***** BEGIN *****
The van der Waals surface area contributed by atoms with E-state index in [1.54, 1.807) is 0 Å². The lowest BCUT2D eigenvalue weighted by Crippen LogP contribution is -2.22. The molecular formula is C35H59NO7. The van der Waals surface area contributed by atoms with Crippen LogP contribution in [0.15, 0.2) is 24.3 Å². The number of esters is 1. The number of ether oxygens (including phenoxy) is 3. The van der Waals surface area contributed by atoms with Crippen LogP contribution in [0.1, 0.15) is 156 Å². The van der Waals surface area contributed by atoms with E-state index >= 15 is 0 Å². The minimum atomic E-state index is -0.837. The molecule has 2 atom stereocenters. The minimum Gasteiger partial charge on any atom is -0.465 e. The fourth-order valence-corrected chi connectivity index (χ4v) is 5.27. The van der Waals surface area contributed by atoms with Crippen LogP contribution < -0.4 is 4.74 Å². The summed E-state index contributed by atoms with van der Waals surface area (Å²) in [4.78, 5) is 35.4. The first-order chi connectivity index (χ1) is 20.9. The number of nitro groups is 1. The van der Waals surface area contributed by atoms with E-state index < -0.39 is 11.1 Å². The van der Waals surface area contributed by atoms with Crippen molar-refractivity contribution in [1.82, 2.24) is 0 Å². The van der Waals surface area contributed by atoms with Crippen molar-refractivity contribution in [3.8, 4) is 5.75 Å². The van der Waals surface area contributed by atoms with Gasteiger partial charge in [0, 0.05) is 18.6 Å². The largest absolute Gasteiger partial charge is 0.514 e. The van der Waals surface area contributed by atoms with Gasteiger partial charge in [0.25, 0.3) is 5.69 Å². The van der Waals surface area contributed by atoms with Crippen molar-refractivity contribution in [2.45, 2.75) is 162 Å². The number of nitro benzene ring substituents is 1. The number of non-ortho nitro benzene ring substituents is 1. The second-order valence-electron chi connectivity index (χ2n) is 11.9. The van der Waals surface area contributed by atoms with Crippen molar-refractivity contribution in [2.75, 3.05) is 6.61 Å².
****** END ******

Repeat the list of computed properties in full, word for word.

The van der Waals surface area contributed by atoms with E-state index in [1.54, 1.807) is 0 Å². The lowest BCUT2D eigenvalue weighted by Crippen LogP contribution is -2.22. The molecular formula is C35H59NO7. The van der Waals surface area contributed by atoms with Crippen LogP contribution in [0.15, 0.2) is 24.3 Å². The number of esters is 1. The number of ether oxygens (including phenoxy) is 3. The van der Waals surface area contributed by atoms with Crippen LogP contribution in [0.1, 0.15) is 156 Å². The van der Waals surface area contributed by atoms with E-state index >= 15 is 0 Å². The minimum atomic E-state index is -0.837. The molecule has 2 atom stereocenters. The minimum Gasteiger partial charge on any atom is -0.465 e. The fourth-order valence-corrected chi connectivity index (χ4v) is 5.27. The van der Waals surface area contributed by atoms with Crippen LogP contribution < -0.4 is 4.74 Å². The summed E-state index contributed by atoms with van der Waals surface area (Å²) in [4.78, 5) is 35.4. The first-order chi connectivity index (χ1) is 20.9. The number of nitro groups is 1. The van der Waals surface area contributed by atoms with E-state index < -0.39 is 11.1 Å². The van der Waals surface area contributed by atoms with Crippen molar-refractivity contribution in [1.82, 2.24) is 0 Å². The van der Waals surface area contributed by atoms with Crippen molar-refractivity contribution in [3.8, 4) is 5.75 Å². The van der Waals surface area contributed by atoms with Gasteiger partial charge in [0, 0.05) is 18.6 Å². The largest absolute Gasteiger partial charge is 0.514 e. The van der Waals surface area contributed by atoms with Gasteiger partial charge in [0.25, 0.3) is 5.69 Å². The van der Waals surface area contributed by atoms with Crippen molar-refractivity contribution in [2.45, 2.75) is 162 Å². The number of nitro benzene ring substituents is 1. The number of non-ortho nitro benzene ring substituents is 1. The second-order valence-electron chi connectivity index (χ2n) is 11.9. The van der Waals surface area contributed by atoms with Crippen molar-refractivity contribution in [2.75, 3.05) is 6.61 Å².